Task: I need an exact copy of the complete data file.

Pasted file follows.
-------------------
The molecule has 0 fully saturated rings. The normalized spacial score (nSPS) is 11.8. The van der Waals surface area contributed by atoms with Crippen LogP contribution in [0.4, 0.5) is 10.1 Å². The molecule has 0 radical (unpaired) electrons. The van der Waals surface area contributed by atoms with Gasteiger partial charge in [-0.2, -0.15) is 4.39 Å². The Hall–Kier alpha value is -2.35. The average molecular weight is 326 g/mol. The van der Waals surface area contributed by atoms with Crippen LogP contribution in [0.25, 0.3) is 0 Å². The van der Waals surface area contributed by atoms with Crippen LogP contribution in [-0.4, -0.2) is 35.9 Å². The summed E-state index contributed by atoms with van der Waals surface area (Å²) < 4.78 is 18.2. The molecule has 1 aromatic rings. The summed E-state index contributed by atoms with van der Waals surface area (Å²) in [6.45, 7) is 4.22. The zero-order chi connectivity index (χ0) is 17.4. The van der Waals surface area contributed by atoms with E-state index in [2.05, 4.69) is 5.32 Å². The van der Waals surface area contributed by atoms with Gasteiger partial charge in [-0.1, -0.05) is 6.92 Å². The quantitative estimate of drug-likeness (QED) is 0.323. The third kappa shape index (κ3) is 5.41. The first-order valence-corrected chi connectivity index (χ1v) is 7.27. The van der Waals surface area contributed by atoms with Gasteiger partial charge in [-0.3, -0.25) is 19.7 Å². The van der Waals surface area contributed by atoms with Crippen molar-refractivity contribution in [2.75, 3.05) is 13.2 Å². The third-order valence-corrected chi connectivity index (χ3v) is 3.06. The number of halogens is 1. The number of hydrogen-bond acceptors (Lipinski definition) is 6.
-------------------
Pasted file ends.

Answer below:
The molecule has 0 fully saturated rings. The normalized spacial score (nSPS) is 11.8. The van der Waals surface area contributed by atoms with Crippen LogP contribution in [0.4, 0.5) is 10.1 Å². The molecule has 0 radical (unpaired) electrons. The van der Waals surface area contributed by atoms with Gasteiger partial charge in [-0.2, -0.15) is 4.39 Å². The Hall–Kier alpha value is -2.35. The average molecular weight is 326 g/mol. The van der Waals surface area contributed by atoms with Crippen LogP contribution in [0.25, 0.3) is 0 Å². The van der Waals surface area contributed by atoms with Crippen LogP contribution in [-0.4, -0.2) is 35.9 Å². The summed E-state index contributed by atoms with van der Waals surface area (Å²) < 4.78 is 18.2. The molecule has 1 aromatic rings. The summed E-state index contributed by atoms with van der Waals surface area (Å²) in [6.45, 7) is 4.22. The zero-order chi connectivity index (χ0) is 17.4. The van der Waals surface area contributed by atoms with E-state index in [2.05, 4.69) is 5.32 Å². The van der Waals surface area contributed by atoms with Gasteiger partial charge in [-0.1, -0.05) is 6.92 Å². The quantitative estimate of drug-likeness (QED) is 0.323. The third kappa shape index (κ3) is 5.41. The first-order valence-corrected chi connectivity index (χ1v) is 7.27. The van der Waals surface area contributed by atoms with Gasteiger partial charge in [-0.3, -0.25) is 19.7 Å². The van der Waals surface area contributed by atoms with Crippen molar-refractivity contribution in [2.75, 3.05) is 13.2 Å². The third-order valence-corrected chi connectivity index (χ3v) is 3.06. The number of halogens is 1. The number of hydrogen-bond acceptors (Lipinski definition) is 6.